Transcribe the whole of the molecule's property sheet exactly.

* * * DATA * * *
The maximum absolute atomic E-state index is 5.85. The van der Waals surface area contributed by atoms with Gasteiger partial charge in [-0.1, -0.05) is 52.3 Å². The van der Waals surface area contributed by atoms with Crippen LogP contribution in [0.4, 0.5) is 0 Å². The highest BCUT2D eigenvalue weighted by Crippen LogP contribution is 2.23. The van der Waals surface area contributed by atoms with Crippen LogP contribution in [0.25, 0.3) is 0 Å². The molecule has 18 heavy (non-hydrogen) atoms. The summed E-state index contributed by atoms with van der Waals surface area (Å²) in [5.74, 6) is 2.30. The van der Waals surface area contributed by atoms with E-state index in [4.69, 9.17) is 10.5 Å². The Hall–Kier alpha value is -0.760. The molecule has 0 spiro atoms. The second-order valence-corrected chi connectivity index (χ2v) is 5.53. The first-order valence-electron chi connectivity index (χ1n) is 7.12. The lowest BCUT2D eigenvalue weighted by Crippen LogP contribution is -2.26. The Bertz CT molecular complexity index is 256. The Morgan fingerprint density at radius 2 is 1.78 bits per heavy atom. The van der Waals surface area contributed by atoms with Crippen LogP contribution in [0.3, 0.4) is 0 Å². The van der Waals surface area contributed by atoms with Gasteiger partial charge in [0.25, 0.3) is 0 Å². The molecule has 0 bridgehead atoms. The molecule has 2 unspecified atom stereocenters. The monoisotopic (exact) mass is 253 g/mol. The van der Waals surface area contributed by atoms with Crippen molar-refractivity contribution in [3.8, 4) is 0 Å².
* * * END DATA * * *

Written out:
The maximum absolute atomic E-state index is 5.85. The van der Waals surface area contributed by atoms with Gasteiger partial charge in [-0.1, -0.05) is 52.3 Å². The van der Waals surface area contributed by atoms with Crippen LogP contribution in [0.4, 0.5) is 0 Å². The highest BCUT2D eigenvalue weighted by Crippen LogP contribution is 2.23. The van der Waals surface area contributed by atoms with Crippen LogP contribution in [0.25, 0.3) is 0 Å². The molecule has 18 heavy (non-hydrogen) atoms. The summed E-state index contributed by atoms with van der Waals surface area (Å²) in [5.74, 6) is 2.30. The van der Waals surface area contributed by atoms with E-state index in [4.69, 9.17) is 10.5 Å². The Hall–Kier alpha value is -0.760. The molecule has 0 spiro atoms. The second-order valence-corrected chi connectivity index (χ2v) is 5.53. The first-order valence-electron chi connectivity index (χ1n) is 7.12. The lowest BCUT2D eigenvalue weighted by Crippen LogP contribution is -2.26. The Bertz CT molecular complexity index is 256. The Morgan fingerprint density at radius 2 is 1.78 bits per heavy atom. The van der Waals surface area contributed by atoms with Crippen LogP contribution in [0.3, 0.4) is 0 Å². The van der Waals surface area contributed by atoms with Gasteiger partial charge in [0.25, 0.3) is 0 Å². The molecule has 0 bridgehead atoms. The molecule has 2 unspecified atom stereocenters. The monoisotopic (exact) mass is 253 g/mol. The van der Waals surface area contributed by atoms with Crippen molar-refractivity contribution in [3.8, 4) is 0 Å².